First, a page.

The X2 flying car produced by Chinese company XPeng is displayed at the China International Aviation and Aerospace Exhibition in Zhuhai, Guangdong province, in September. (Photo by Long Wei/for China Daily)
Flying vehicles offer solution to urban traffic congestion
Traffic jams are a common problem in cities around the world, be it Beijing, Tokyo or New York, with some frustrated drivers wishing they could fly over vehicles blocking their path.
Such ambitions may be fulfilled sooner than many expect, with "flying cars", commonly known as electric vertical takeoff and landing vehicles, or eVTOLs, fast becoming a reality.
HT Aero, an affiliate of Chinese electric vehicle maker Xpeng, demonstrated a flying car late last month, saying it plans to introduce these vehicles in 2024.
The cars will feature a lightweight design and rotors that fold away, so that the vehicles can be driven on roads before and after flight. With a number of safety features, including parachutes, each vehicle will cost less than 1 million yuan ($156,400), the company said.
Globally, some 250 companies are developing and producing flying vehicles, and the list is growing, according to a report by consultancy McKinsey.
Robin Riedel, a McKinsey partner, said the flying cars sector has existed for more than a decade, and the "convergence of several trends "has led to increased interest in it.
"First, on-demand services have changed the way we think about mobility. Second, there's a focus on sustainability, which these vehicles support. Third, there's a lot of funding available from investors who want to be a part of the next big thing," Riedel said.
HT Aero, which last month raised $500 million in its latest financing round, is now valued at more than $1 billion. Startup Joby Aviation, based in the United States, went public on the New York Stock Exchange in August, while Lilium, headquartered in Germany, is also planning a flotation.
The emerging flying vehicles sector, which is now viewed as a serious solution to urban traffic congestion and a new alternative to personal mobility in cities, is expected to grow into a market valued at $1 trillion by 2040 and $9 trillion by 2050, according to global financial services company Morgan Stanley.
Flying vehicles are typically about the size of ordinary ones, or slightly larger. Featuring rotors, or wings and rotors, most of them will fly at speeds of 100 to 300 kilometers per hour and carry several passengers.
Powered by batteries, the cars have less complicated parts than ordinary vehicles, and are safer than light aircraft such as helicopters. Without traditional engines, they are quieter and are also expected to be cheaper.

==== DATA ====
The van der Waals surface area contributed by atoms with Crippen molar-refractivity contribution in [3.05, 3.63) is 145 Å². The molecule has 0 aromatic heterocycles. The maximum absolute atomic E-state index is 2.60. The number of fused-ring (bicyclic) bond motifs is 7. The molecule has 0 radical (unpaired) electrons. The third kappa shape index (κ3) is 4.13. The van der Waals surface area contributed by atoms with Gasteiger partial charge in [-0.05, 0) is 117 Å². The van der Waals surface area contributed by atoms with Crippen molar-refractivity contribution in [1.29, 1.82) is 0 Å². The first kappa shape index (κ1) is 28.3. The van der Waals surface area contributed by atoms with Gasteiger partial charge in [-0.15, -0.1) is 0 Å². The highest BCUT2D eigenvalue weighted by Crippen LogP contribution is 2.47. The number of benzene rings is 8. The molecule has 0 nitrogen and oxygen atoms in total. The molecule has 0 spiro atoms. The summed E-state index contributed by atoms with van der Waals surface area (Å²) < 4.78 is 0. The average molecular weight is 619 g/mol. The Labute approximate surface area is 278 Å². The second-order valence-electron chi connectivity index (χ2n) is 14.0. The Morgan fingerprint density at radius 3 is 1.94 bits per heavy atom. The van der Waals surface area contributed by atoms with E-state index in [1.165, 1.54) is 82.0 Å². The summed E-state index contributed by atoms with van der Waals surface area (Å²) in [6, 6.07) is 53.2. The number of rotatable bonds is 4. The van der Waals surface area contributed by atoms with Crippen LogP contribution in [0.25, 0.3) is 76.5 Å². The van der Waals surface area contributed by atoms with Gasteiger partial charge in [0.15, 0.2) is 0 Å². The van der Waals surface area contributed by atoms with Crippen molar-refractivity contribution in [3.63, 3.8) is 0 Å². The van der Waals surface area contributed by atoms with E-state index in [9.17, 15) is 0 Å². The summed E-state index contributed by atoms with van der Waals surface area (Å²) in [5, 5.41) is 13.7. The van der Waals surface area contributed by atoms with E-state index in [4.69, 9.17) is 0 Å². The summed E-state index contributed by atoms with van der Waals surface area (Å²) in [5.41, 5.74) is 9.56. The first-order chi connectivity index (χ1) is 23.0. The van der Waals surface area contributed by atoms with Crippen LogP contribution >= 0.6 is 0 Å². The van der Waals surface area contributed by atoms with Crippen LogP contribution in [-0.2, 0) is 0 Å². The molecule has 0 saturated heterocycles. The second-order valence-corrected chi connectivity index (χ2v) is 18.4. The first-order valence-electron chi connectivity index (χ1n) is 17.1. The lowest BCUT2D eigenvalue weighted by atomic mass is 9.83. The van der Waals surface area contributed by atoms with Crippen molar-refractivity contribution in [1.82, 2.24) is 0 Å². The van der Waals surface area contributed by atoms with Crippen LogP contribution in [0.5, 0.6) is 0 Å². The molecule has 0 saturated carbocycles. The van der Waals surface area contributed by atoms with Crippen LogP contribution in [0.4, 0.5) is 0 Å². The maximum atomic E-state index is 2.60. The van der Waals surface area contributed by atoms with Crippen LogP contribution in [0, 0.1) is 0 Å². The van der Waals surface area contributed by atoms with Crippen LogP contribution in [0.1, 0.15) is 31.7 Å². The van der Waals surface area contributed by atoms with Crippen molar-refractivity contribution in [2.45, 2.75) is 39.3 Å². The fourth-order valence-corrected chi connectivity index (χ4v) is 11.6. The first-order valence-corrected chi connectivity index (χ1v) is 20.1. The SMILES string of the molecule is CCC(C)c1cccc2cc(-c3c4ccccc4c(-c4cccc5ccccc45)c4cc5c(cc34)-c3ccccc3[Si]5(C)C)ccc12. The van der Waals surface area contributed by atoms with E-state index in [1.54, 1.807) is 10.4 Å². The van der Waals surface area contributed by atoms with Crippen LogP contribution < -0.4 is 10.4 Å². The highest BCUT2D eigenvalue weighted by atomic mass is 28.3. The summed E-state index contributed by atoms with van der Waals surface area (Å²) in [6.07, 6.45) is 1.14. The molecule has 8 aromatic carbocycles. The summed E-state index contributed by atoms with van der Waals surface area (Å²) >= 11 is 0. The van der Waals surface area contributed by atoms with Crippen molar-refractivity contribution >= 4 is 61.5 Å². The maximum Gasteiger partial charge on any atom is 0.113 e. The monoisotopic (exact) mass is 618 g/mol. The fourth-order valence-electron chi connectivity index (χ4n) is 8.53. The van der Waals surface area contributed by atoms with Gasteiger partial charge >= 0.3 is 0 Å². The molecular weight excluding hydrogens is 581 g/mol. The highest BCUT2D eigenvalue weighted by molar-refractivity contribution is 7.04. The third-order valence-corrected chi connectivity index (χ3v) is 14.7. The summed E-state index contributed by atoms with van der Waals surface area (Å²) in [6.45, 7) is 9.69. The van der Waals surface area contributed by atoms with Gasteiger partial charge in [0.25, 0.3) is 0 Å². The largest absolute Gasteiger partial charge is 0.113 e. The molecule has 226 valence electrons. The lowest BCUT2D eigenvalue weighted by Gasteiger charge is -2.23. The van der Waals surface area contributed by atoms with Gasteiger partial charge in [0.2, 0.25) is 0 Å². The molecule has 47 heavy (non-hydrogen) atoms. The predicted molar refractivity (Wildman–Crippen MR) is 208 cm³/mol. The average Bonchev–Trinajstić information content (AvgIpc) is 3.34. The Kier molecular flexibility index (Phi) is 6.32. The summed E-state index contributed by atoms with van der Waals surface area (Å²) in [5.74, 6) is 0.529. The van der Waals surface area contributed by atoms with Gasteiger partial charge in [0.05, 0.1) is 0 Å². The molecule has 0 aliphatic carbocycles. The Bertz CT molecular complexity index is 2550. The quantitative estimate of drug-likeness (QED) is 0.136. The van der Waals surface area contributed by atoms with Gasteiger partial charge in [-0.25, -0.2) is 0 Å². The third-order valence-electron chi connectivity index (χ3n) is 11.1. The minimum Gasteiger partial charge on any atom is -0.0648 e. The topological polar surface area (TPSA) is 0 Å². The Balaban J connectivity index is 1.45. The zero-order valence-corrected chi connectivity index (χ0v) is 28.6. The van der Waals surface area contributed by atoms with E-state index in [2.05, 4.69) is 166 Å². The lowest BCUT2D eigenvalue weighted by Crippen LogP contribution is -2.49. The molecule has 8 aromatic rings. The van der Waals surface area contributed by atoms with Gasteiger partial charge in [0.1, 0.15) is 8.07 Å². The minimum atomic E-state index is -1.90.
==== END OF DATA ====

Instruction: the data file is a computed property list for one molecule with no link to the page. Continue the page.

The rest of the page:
Fabien Nestmann, vice-president of public affairs at Volocopter, a company based in Germany that focuses on making flying an option for everyone and on reinventing mobility in urban areas, said: "We don't want this to be a toy for the wealthy, but part of a well-integrated journey for anyone in an urban area. Everyone should have the option to walk, be driven, cycle, or fly."
Established in 2011, Volocopter is one of the world's first flying vehicle companies. In 2019, Chinese carmaker Geely, Mercedes's parent company Daimler and others invested 500 million euros ($564.8 million) in the startup in an effort to bring its flying cars to China.
In September, Volocopter and Geely built a joint venture in Chengdu, capital of Sichuan province, to produce flying vehicles and parts.
Volocopter said the joint venture has also signed a deal to buy 150 flying vehicles from the company.
The partnership is aimed at bringing urban air mobility to China in the next three to five years, which Volocopter CEO Florian Reuter views as "the biggest single market opportunity for the urban air mobility industry".
No details have been given on how the Chinese market will be explored, but Volocopter has already worked out a schedule for Rome, the Italian capital, with the support of local airport operator Aeroporti di Roma and its main shareholder Atlantia.
This month, the startup said that by 2025 it would offer a 20-minute flying taxi service between Rome's Fiumicino airport and the city center.
The company said it still needs to finalize related flight regulations and develop "vertiports" for air taxis to take off and land vertically.
The flying taxi to be used in Rome, the VoloCity, has 18 independent rotors and can travel at a maximum speed of 110 kph for 35 minutes.
Initially, the vehicle will carry the pilot and one passenger, but will take two passengers when it can fly autonomously.
It has a payload of 200 kilograms, including passengers and luggage. Once a flight is completed, the lithium-ion batteries can be replaced within five minutes, allowing for a quick turnaround.
According to local news reports, the planned 20-minute flying taxi ride from Fiumicino airport to the city center will cost 140 euros, compared with a taxi fare of 48 euros, or 14 euros for the 32-minute train journey.
In addition to startups, established car giants are getting serious about the market in the sky.
South Korean carmaker Hyundai Motor is developing a flying car with Uber. Powered by batteries, it will carry up to six people to and from airports from highly congested urban centers.
Jose Munoz, the company's global chief operating officer, said urban air taxis would be operating at major airports in the US by 2025.
"We see this market as a significant growth opportunity," Munoz said, adding that he is highly confident about development of the technology.